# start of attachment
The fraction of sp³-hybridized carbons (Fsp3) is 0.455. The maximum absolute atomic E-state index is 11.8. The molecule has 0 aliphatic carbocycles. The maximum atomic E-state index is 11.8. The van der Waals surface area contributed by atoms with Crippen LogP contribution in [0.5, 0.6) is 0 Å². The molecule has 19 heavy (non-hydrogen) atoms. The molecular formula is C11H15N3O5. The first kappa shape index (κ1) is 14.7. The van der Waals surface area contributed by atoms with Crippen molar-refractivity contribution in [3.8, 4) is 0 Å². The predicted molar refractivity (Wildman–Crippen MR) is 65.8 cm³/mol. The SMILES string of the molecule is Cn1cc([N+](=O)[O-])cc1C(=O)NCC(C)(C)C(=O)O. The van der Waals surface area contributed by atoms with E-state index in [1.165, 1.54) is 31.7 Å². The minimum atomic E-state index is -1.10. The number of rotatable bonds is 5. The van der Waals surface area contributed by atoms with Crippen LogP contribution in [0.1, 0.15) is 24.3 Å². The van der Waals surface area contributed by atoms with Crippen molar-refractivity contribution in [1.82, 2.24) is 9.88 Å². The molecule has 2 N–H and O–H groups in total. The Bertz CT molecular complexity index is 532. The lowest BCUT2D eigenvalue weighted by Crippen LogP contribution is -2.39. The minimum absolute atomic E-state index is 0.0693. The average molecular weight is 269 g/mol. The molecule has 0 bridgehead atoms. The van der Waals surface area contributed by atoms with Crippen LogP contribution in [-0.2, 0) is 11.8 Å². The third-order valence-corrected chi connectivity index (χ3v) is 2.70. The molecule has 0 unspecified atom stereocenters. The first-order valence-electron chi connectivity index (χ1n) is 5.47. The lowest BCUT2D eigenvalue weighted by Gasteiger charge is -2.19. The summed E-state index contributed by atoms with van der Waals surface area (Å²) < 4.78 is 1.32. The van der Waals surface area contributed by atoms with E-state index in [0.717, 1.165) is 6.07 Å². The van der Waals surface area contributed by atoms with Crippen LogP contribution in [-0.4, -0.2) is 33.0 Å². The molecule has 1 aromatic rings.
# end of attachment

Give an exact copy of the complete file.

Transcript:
The fraction of sp³-hybridized carbons (Fsp3) is 0.455. The maximum absolute atomic E-state index is 11.8. The molecule has 0 aliphatic carbocycles. The maximum atomic E-state index is 11.8. The van der Waals surface area contributed by atoms with Crippen LogP contribution in [0.5, 0.6) is 0 Å². The molecule has 19 heavy (non-hydrogen) atoms. The molecular formula is C11H15N3O5. The first kappa shape index (κ1) is 14.7. The van der Waals surface area contributed by atoms with Crippen molar-refractivity contribution in [3.8, 4) is 0 Å². The predicted molar refractivity (Wildman–Crippen MR) is 65.8 cm³/mol. The SMILES string of the molecule is Cn1cc([N+](=O)[O-])cc1C(=O)NCC(C)(C)C(=O)O. The van der Waals surface area contributed by atoms with E-state index in [1.165, 1.54) is 31.7 Å². The minimum atomic E-state index is -1.10. The number of rotatable bonds is 5. The van der Waals surface area contributed by atoms with Crippen LogP contribution in [0.1, 0.15) is 24.3 Å². The van der Waals surface area contributed by atoms with Crippen molar-refractivity contribution in [1.82, 2.24) is 9.88 Å². The molecule has 2 N–H and O–H groups in total. The Bertz CT molecular complexity index is 532. The lowest BCUT2D eigenvalue weighted by Crippen LogP contribution is -2.39. The minimum absolute atomic E-state index is 0.0693. The average molecular weight is 269 g/mol. The molecule has 0 bridgehead atoms. The van der Waals surface area contributed by atoms with Crippen LogP contribution in [-0.2, 0) is 11.8 Å². The third-order valence-corrected chi connectivity index (χ3v) is 2.70. The molecule has 0 unspecified atom stereocenters. The first-order valence-electron chi connectivity index (χ1n) is 5.47. The lowest BCUT2D eigenvalue weighted by Gasteiger charge is -2.19. The summed E-state index contributed by atoms with van der Waals surface area (Å²) < 4.78 is 1.32. The van der Waals surface area contributed by atoms with E-state index in [0.717, 1.165) is 6.07 Å². The van der Waals surface area contributed by atoms with Crippen LogP contribution in [-0.4, -0.2) is 33.0 Å². The molecule has 1 aromatic rings.